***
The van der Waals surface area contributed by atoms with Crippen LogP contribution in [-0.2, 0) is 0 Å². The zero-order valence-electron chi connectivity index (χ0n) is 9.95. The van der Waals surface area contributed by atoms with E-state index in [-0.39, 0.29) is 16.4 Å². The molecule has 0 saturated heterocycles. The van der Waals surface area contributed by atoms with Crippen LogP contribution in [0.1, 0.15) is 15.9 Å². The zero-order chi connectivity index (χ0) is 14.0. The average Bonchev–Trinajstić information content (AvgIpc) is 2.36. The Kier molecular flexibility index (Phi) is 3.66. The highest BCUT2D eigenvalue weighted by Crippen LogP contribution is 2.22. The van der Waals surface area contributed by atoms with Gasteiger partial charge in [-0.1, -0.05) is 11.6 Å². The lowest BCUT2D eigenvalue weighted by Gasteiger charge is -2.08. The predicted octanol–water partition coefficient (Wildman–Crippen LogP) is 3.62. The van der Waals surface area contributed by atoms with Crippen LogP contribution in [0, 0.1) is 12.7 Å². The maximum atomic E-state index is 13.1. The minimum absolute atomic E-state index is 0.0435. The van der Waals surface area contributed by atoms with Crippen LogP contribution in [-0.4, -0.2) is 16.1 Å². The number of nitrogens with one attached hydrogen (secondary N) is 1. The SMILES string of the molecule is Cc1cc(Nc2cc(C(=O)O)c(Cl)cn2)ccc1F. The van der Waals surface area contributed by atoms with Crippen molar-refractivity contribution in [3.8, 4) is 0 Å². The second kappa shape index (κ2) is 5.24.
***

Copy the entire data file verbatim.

The van der Waals surface area contributed by atoms with Crippen LogP contribution in [-0.2, 0) is 0 Å². The zero-order valence-electron chi connectivity index (χ0n) is 9.95. The van der Waals surface area contributed by atoms with E-state index in [-0.39, 0.29) is 16.4 Å². The molecule has 0 saturated heterocycles. The van der Waals surface area contributed by atoms with Crippen LogP contribution in [0.1, 0.15) is 15.9 Å². The zero-order chi connectivity index (χ0) is 14.0. The average Bonchev–Trinajstić information content (AvgIpc) is 2.36. The Kier molecular flexibility index (Phi) is 3.66. The highest BCUT2D eigenvalue weighted by Crippen LogP contribution is 2.22. The van der Waals surface area contributed by atoms with Gasteiger partial charge in [-0.1, -0.05) is 11.6 Å². The lowest BCUT2D eigenvalue weighted by Gasteiger charge is -2.08. The predicted octanol–water partition coefficient (Wildman–Crippen LogP) is 3.62. The van der Waals surface area contributed by atoms with Crippen LogP contribution in [0, 0.1) is 12.7 Å². The maximum atomic E-state index is 13.1. The minimum absolute atomic E-state index is 0.0435. The van der Waals surface area contributed by atoms with Crippen LogP contribution in [-0.4, -0.2) is 16.1 Å². The number of nitrogens with one attached hydrogen (secondary N) is 1. The SMILES string of the molecule is Cc1cc(Nc2cc(C(=O)O)c(Cl)cn2)ccc1F. The van der Waals surface area contributed by atoms with Crippen molar-refractivity contribution in [3.8, 4) is 0 Å². The second kappa shape index (κ2) is 5.24.